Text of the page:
For those of you who know the LAF Lines Photography story, you can skip this first paragraph. For those who are new to LAF Lines, here's a quick recap: I studied photography when I was sixteen at Interlochen Arts Camp. Those were the days when we had to learn about cameras, processing film, and developing photos all in eight fast weeks. I'm a much slower learner than that. My father handed down a DSLR when my kids were little and I was able to refresh my love of taking interesting photos by using the back panel to teach myself the settings I needed. I took a few classes through Ella Sharp and in 2008 I started to get really serious.
How do you get to Carnegie Hall? PRACTICE!
I'm now looking through photos to prepare for my son's high school graduation. I've pulled out old hard drives that are full of images. Culling them is a tedious task. Especially in 2008. I. Took. So. Many. Photos. In. 2008. While I am enjoying the trip down memory lane, I am mad at my past self for not going through these before. It's an overwhelming task to do now- whereas monthly or annually it would have been easier to take on.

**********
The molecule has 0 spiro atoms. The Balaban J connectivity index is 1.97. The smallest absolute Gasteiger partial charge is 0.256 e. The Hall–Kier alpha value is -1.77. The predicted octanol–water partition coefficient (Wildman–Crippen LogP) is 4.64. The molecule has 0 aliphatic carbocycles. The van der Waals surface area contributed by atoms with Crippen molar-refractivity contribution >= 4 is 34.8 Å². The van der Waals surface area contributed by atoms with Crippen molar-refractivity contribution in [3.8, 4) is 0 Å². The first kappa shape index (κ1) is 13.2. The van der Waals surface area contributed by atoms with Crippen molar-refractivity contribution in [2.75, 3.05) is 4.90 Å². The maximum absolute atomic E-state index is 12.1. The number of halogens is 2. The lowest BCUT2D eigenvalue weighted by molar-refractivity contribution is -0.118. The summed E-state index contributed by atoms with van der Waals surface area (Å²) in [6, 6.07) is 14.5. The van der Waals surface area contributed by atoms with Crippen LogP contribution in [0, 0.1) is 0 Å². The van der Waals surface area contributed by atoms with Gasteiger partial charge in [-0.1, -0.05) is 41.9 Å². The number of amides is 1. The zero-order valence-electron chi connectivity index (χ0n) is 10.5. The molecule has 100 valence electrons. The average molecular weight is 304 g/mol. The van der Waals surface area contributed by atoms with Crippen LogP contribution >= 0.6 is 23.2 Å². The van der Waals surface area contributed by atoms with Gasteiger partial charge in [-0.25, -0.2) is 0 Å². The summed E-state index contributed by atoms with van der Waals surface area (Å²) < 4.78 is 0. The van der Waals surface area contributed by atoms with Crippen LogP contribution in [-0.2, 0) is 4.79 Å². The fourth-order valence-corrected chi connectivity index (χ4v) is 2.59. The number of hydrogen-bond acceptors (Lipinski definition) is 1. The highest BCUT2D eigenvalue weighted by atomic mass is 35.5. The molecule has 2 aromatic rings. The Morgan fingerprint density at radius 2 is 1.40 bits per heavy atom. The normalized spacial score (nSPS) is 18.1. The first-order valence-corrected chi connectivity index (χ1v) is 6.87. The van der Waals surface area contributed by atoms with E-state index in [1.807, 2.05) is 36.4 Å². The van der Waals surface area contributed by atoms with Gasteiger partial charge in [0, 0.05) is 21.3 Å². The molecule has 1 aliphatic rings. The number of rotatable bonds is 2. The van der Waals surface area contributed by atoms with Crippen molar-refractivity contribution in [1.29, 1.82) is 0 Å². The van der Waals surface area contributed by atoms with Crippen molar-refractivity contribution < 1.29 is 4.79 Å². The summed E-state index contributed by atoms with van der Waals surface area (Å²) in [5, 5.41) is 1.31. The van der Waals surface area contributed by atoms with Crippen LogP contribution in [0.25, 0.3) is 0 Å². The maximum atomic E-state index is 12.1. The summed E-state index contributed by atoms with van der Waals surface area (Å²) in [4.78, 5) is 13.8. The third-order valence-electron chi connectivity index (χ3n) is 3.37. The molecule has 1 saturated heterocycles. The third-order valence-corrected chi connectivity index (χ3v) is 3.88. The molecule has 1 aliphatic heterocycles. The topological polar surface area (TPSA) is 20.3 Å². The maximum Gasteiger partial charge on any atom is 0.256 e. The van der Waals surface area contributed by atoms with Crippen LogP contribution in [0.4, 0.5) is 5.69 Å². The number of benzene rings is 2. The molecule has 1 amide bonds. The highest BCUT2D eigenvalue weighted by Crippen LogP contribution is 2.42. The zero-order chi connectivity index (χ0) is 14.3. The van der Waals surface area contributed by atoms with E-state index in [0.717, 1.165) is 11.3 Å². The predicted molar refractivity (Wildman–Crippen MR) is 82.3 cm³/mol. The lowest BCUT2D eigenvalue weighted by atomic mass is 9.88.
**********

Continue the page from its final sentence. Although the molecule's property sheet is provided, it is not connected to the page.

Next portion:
What I have learned in my eleven years as a photographer is that my most discriminating tastes are immediately after a shoot. When I photograph for a client, I typically choose the images I'm going to process on the very same day. The reason is, I can still smell and hear the shoot. I remember what we were talking about during each frame. I make quick decisions on which photos will make the cut. My instincts are sharp, because I've been doing this for a while. That's not to say there aren't other great images, but the best-of are easily and quickly chosen.
Now, I'm looking through countless images from 2008 and I'm emotionally tied to the little kids in them. My babies! How could I possibly delete any of these precious moments?
But really, why would I ever want anyone to have to sift through all of these ever again?
If you have the luxury of time during this pandemic-life-pause, look through your photos. Weed out the rejects. Make a folder with your all time favorites. And select the images that deserve to be printed. Hard drives fail. Technology evolves and your memory medium might become obsolete. Print more images. Display them. Or put them in a box to give to your graduate for when he moves out and let him choose his favorites.
There's a value lesson in this: quantity does not beat quality. You don't need 25 digital files of the best salad you ever ate. You need a few of your loved ones faces.
Here are a few unedited shots taken in 2008 as I was practicing my craft.
OMG... so precious.
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